How to train a drone: the expansion of commercial drones

2021 is proving to be a pivotal year in the life of commercial drones. Where once flying drones was exclusive military territory or the amateur’s tool for capturing footage, it is now being mastered by businesses and companies across the world, to great effect.

According to the Federal Aviation Administration (FAA), 2.85 million drones could be flying by 2022 and 450,000 of those will be commercial. And it’s an incredibly lucrative industry: the predicted value for drones used by all kinds of sectors this year (2021) will be about a $100 billion, $13 billion of which could come from business use alone.

So what are drones used for, if not for friendly photos or videos?

Since drones can collect large amounts of aerial data, insurance is one industry that has taken to the sky: drones allow companies to better execute risk assessments, and to easily spot damaged assets as well as the scope of damage. Insurance-tech company Betterview, for instance, has used drones to inspect more than 6,000 rooftops in the UK over the past two years.

Agriculture and farming are other industries that have been positively affected by the growth of drones. Farmers can now analyse crops, gather data from the soil, and identify diseases and pests by drone images, rather than having to walk through the field and rely on human observation. Identifying diseases at an early stage of crop growth can enormously minimise the use of pesticides, which has a knock-on effect on the environment. So our food becomes more healthy and the waterways and soil will have less of the negative side effects of the use of pesticides.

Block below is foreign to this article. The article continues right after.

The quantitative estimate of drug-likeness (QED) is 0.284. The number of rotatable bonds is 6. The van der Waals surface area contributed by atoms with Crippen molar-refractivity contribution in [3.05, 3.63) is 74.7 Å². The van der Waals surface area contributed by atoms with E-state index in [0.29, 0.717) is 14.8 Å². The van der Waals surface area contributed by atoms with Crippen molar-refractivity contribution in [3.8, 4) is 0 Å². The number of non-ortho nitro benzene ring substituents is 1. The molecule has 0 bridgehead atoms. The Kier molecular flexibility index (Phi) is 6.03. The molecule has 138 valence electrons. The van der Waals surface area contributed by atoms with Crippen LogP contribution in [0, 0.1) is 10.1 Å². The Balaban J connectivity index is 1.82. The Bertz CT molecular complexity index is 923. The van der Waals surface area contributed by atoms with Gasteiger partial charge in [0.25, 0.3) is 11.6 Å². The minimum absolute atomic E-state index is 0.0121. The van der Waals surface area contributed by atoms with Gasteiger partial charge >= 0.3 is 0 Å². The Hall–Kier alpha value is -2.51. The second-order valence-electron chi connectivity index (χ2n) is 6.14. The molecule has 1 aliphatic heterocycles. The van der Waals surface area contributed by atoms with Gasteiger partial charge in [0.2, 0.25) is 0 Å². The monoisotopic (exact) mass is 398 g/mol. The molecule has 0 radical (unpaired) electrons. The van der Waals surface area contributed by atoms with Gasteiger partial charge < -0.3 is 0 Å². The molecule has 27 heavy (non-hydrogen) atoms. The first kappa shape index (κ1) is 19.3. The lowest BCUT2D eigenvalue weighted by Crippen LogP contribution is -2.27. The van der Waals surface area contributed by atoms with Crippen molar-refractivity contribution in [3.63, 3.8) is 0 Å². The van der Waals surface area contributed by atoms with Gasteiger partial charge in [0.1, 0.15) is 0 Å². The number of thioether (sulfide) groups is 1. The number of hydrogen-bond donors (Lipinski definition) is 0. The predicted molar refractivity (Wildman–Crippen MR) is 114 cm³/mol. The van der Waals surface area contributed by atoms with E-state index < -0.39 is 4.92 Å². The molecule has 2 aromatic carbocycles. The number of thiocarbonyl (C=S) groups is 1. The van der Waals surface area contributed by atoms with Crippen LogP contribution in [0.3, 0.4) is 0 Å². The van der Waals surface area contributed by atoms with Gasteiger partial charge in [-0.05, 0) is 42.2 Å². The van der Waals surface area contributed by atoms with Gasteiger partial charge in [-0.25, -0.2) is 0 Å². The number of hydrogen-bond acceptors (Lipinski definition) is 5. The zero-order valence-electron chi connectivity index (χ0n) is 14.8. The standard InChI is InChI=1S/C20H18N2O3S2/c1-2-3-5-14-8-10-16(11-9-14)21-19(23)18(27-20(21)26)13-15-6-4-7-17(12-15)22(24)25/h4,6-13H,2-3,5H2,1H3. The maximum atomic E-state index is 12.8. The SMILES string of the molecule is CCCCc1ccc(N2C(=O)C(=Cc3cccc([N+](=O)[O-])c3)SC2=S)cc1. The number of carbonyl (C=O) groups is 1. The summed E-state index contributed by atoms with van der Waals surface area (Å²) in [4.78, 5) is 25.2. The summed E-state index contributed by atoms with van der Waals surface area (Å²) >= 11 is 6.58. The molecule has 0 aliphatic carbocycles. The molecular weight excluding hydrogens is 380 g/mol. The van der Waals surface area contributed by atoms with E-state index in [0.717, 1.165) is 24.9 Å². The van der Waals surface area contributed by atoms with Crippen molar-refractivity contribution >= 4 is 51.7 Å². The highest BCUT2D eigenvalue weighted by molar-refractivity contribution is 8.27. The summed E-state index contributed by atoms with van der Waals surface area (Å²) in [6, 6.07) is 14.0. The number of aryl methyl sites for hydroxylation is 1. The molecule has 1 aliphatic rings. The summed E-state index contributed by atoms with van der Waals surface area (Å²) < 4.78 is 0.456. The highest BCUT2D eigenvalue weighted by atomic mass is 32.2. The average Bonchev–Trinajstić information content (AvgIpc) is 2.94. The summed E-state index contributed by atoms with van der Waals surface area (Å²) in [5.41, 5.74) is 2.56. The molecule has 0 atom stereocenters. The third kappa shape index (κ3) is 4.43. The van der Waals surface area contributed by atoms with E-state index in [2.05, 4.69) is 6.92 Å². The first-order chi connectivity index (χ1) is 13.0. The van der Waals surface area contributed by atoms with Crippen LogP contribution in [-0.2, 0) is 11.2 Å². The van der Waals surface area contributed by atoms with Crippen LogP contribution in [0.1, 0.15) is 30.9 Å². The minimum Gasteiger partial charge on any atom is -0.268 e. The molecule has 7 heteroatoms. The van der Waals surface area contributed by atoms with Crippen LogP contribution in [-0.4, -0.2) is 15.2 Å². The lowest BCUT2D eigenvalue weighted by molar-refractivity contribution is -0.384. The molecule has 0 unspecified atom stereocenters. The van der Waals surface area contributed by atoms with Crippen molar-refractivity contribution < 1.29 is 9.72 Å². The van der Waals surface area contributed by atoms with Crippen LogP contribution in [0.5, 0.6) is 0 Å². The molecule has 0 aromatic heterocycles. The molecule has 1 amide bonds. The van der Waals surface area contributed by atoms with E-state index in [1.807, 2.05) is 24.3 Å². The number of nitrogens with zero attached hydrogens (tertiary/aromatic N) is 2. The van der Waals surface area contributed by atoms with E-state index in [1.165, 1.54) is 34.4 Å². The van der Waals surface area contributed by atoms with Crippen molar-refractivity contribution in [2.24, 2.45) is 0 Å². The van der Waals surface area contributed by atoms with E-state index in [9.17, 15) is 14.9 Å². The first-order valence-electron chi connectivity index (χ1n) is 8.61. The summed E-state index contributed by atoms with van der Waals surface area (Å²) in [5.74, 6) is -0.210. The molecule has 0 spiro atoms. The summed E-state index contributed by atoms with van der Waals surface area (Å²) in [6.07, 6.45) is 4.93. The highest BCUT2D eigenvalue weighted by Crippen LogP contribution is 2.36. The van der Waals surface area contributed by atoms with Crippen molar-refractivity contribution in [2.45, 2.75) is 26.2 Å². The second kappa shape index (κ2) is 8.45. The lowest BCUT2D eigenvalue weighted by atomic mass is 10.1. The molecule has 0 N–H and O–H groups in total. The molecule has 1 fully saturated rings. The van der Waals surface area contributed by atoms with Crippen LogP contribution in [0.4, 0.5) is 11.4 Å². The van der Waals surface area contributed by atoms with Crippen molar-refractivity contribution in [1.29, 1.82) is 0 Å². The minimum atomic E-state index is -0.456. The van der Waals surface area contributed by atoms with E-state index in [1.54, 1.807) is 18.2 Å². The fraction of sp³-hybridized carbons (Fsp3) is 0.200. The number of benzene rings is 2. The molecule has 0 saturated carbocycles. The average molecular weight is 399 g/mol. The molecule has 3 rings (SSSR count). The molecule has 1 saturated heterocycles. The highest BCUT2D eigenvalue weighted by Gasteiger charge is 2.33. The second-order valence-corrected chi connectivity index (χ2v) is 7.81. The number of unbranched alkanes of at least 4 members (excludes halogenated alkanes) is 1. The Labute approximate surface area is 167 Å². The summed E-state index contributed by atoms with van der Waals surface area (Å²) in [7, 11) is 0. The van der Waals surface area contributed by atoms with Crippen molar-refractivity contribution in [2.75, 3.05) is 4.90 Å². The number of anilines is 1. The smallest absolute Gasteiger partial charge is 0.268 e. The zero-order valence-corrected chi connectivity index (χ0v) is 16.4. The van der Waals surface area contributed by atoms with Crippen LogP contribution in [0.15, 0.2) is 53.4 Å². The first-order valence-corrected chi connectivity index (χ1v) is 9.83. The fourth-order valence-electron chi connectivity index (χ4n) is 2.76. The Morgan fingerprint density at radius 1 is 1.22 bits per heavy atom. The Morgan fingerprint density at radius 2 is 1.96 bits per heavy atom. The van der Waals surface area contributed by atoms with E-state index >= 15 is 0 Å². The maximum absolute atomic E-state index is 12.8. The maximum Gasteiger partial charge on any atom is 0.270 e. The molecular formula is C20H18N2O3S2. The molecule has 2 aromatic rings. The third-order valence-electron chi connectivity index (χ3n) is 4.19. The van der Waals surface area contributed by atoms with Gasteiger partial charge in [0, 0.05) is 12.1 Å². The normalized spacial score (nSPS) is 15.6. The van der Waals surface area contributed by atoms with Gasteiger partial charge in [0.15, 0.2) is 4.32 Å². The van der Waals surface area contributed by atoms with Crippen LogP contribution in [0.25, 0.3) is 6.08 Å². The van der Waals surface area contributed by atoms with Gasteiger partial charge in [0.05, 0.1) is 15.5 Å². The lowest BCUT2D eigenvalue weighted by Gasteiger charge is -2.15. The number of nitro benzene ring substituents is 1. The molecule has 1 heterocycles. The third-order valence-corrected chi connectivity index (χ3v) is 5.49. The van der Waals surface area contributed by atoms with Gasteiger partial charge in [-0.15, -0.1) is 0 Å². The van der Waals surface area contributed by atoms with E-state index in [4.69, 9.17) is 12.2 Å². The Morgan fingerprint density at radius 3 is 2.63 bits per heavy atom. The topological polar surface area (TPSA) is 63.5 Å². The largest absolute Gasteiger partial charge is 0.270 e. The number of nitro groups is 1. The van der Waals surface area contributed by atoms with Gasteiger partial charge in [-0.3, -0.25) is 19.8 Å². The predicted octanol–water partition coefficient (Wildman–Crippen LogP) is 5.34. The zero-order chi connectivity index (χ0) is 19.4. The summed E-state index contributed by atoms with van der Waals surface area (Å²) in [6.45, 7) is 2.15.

Amazon, the provider of everything to everyone, is certainly an avid user and promoter of commercial drone use. They are at the forefront of this rapidly-changing industry. The multi-billion dollar company has recently developed Amazon Prime Air, a drone delivery system which promises 30 minute delivery services for packages up to 5 lbs. It’s a completely unchartered area which has huge economic potential. Up until now, delivery has been the area of businesses most untouched by technological advances (car, van and truck deliveries, not least because air delivery can be a tricky thing to navigate (excuse the pun).

Like any rapidly-advancing technological phenomenon, the emergence of drones into mainstream business and consumer culture comes with risks, as well as benefits.

Drones pose significant threats to safety, security and privacy. Since they collect data and can be used for surveillance, there are concerns from a population already reeling from multiple data invasions from social media companies such as Facebook.

Having said this, their environmental impact cannot be underestimated. Since they are powered by batteries, drones are far more green than delivery trucks and significantly reduce the reliance on fossil-fuel emitting vehicles as transportation.

And these mechanical flying beasts even have a charitable side to them. Drones have been used to deliver blood packages to those in crisis: in hunger-games style, Zipline - a company which delivers life-saving goods to those in need- catapulted drones filled with blood to hospitals across Rwanda in 2019. The operation took less than 15 minutes, compared to the couple of hours it would have taken via traditional transportation.

According to an article written by somebody on the scene, the drone ‘materialized out of the blue… opened a set of doors in its belly, and dropped a small package… a shipment of blood ordered by WhatsApp less than half an hour earlier.”

If this sounds like something you’d like to be a part of, becoming a drone pilot isn’t all that hard. According to the National Careers Service, you need lots of experience flying drones (at least 40 hours) and you can do lots of private courses. To fly commercial drones, you need training and a certificate of permission by the Civil Aviation Authority, along with valid insurance.

Given the vast possibilities of drones, being a drone pilot or setting up a drone flying business may be an exciting and lucrative career choice, if you play your cards right.

Recommended links:

https://www.faa.gov

https://www.mckinsey.com/industries/travel-logistics-and-infrastructure/our-insights/commercial-drones-are-here-the-future-of-unmanned-aerial-systems#

https://flyzipline.com

https://www.forbes.com/sites/stevebanker/2020/06/11/is-the-future-of-drones-now/?sh=23e40fd63284

https://www.bbc.co.uk/bitesize/articles